There are not many movies on the subject of classical music. Most of them are documentaries about the great composers, but very few about musicians and orchestras. Anyhow, there are enough for me to write this blog post.
Un Coeur en Hiver (1992, Claude Sautet)
This movie introduced me to the beautiful music of Ravel. And also to an intriguing story of passion vs. indifference. Camille is a violin player, married to a guy that she apparenty lost interest in. Their relationship lost its flame and Camille turns her attention to a violin crafter, her husband’s friend, but he’s unresponsive of her feelings. Unrequited love is fun, right?
This is a woman’s try to transpose the virtuosity of her playing into her everyday life. She wants to feel passion again, the intensity of a new love. Is she going to realise that she’s married though? Idk, check it out.
La Pianiste (2001, Michael Haneke)
Before watching the movie I’ve read the book. I must say, the adaptation is pretty good.
This movie is about a middle aged piano techer whose life is controlled by her mother. She wears only plain, boring clothes, she’s not wearing make-up, she has to be home at a certain hour. And, of course, she’s sexually frustrated.
Walter is a young charming musician. He falls in love, or so he thinks, with this misterious, frivolous teacher, so he tries his best to spark her interest. At some point he plays one of my favorite Rachmaninoff pieces, that you can listen to here.
The story takes a 50 Shades of Grey turn when we find out that the piano teacher has some masochistic inclinations. It’s quite fascinating, to be honest. Because of her controlling mother she represses her sexuallity, only to have it burst in a very agressive way. Poor Walter.
Amadeus (1984, Milos Forman)
Of course I can’t write this blog post without including Amadeus, an eight time Oscar winner. In one word, this movie is beautiful. As you may have guessed, this is based on the life and works of Mozart. The story is narrated by his supposed rival, Antonio Salieri (F. Murray Abraham).
This is a glimpse of the era that Mozart lived in. The important stuff is here. The relationship with his father, the relationship with his wife, Constanze, his childish chaotic approach to life. Also, another important aspect, how hard it was for composers to make money at that time. I actually have a feeling that it still is.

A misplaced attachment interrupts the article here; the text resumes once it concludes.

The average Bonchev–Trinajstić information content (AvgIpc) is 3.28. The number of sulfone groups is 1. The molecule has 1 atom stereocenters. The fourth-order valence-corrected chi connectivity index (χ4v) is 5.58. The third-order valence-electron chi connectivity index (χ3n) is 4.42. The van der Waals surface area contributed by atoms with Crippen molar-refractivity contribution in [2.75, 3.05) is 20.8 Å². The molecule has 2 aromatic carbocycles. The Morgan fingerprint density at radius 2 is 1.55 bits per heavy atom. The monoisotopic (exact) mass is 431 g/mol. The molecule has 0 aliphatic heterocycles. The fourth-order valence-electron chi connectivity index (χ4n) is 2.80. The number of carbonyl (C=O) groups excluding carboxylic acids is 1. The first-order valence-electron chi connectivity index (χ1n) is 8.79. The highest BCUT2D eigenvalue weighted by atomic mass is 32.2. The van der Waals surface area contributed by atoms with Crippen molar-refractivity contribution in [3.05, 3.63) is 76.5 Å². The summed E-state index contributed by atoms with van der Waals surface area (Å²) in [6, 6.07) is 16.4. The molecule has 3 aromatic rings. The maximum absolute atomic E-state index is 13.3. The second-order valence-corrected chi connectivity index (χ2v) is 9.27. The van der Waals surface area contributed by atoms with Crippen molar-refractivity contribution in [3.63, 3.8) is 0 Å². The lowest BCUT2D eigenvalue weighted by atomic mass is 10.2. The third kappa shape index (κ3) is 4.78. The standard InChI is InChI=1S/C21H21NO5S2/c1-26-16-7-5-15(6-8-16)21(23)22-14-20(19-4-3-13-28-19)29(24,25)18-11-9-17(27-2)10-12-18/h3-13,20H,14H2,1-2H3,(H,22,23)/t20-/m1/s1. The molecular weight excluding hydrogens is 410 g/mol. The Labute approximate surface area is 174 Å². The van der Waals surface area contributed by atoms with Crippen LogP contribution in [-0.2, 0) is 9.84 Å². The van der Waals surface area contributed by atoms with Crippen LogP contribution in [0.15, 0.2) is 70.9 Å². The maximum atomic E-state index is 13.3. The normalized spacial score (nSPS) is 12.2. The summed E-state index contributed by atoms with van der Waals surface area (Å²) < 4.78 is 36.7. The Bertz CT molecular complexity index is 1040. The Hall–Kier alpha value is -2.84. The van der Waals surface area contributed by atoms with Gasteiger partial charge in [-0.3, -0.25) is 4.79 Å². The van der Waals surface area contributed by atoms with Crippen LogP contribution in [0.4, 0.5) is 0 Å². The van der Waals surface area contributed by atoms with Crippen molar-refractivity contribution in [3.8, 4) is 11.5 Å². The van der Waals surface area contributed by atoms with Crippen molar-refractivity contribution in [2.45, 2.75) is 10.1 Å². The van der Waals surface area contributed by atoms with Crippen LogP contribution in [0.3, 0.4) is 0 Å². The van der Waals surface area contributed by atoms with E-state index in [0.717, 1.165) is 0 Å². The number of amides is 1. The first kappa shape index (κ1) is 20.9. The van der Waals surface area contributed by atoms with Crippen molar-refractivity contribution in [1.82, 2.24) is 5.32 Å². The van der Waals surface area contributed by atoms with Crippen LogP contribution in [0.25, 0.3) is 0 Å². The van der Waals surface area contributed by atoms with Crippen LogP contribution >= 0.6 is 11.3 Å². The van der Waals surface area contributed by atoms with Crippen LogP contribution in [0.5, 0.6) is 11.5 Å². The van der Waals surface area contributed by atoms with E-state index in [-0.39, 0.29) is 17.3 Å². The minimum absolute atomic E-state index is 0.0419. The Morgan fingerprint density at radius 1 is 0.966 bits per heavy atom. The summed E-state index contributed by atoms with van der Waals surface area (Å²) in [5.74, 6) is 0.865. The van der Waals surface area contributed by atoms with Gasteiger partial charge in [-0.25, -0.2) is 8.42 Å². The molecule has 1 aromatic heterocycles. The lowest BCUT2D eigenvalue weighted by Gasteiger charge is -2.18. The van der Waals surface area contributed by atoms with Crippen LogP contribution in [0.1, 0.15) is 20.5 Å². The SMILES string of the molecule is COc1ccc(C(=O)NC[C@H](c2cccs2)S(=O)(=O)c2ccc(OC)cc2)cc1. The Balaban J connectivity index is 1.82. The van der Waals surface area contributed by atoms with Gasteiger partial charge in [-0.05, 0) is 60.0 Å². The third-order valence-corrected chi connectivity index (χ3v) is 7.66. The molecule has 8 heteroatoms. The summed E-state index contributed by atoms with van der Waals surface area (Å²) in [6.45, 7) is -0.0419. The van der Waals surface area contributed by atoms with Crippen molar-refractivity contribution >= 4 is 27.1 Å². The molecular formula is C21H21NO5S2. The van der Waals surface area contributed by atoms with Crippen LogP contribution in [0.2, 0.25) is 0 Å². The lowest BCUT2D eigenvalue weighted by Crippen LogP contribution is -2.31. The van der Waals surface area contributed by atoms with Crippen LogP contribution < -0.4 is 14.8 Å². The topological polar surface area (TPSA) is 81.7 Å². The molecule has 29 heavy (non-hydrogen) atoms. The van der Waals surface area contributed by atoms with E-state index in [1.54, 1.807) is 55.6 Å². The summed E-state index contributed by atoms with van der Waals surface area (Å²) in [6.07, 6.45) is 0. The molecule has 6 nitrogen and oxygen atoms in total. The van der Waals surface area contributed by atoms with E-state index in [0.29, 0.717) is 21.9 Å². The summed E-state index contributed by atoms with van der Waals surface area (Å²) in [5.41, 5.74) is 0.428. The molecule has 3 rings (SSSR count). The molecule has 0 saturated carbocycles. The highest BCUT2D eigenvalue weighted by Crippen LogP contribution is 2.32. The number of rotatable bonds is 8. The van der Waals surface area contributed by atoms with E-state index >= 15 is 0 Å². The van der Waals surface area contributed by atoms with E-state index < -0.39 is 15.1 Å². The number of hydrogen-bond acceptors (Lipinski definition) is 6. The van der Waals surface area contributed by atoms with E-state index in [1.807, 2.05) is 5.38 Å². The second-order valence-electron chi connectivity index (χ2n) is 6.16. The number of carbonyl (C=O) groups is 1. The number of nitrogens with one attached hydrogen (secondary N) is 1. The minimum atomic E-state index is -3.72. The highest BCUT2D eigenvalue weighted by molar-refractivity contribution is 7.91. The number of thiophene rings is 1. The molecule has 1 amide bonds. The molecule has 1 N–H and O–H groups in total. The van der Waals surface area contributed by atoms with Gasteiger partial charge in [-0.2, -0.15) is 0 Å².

I also recommend you watch the documentary In Search of Mozart(2006). There are a lot of cool things you can find out. For example, at age 5, Mozart could play pieces that were supposed to be techically impossible for the bone structure of 5 year old. Awesome, right? I wasn’t even able to finish a puzzle when I was 5.
The Legend of 1900 (1998, Giuseppe Tornatore)
This is one of the best movies I’ve ever seen. There are scenes that still don’t cease to blow my mind. Everytime I watch this I go wow.
The story is about a guy (the glorious Tim Roth) that grows up on a cruise ship and teaches himself how to play the piano. He creates a strong attachement to the ship and to the piano and he can’t concieve living in an actual house.
One of my favorite quotes ever:
But there wasn’t an end. What I couldn’t see was where all that came to an end. The end of the world. Take a piano. The keys begin, the keys end. You know there are 88 of them and no-one can tell you differently. They are not infinite, you are infinite. And on those 88 keys the music that you can make is infinite. I like that. That I can live by.
Watch it, I guarantee it’s worth your time.
Grand Piano (2013, Eugenio Mira)
Not a great movie, but a good one nonetheless. It’s about the return of a talented pianist that couldn’t get over the fact that he failed a piece some time ago. The pianist is played by Elijah Wood btw. And the bad guy by John Cusack.
Apparently the last sequence of the piece he failed to play does some magic thing to the mechanism of the piano and there’s a key hidden somewhere. Cusack wants this key, so he makes the little cinnamon bun that Elijah is to play that piece again, but without mistake.
A Late Quartet (2012, Yaron Zilberman)
A group of four people that’s been together for a long long time. When the oldest member finds out he has Parkinson’s, a shitload of old burried intrigues come back to light.
Who loves who, who is better than who, stuff like that.
As you can notice from the picture, the cast is very good. But the story itself didn’t really impress me. Imogen Poots was cool though.
Le Concert (2009, Radu Mihaileanu)
I’ve seen this quite a while ago, so I don’t remember the exact details. But I know it was good. I know it is emotional, it has an element of humor, and the music is beautiful.
As far as I recall it’s about a conductor that somehow tricks some guys from Paris to play there instead of the Bolshoi Orchestra. During the War, he was stopped in the middle of the piece he was conducting because he hired Jewish musicians and his dream since then was to play it all for an audience. So he gathers his old fellows and does his best to impress.
If you want to, you can also check my review on Mozart in the Jungle, a cool TvShow that follows the events that happen in the backstage of a classical music performance. Season two will start at the beginning of next year.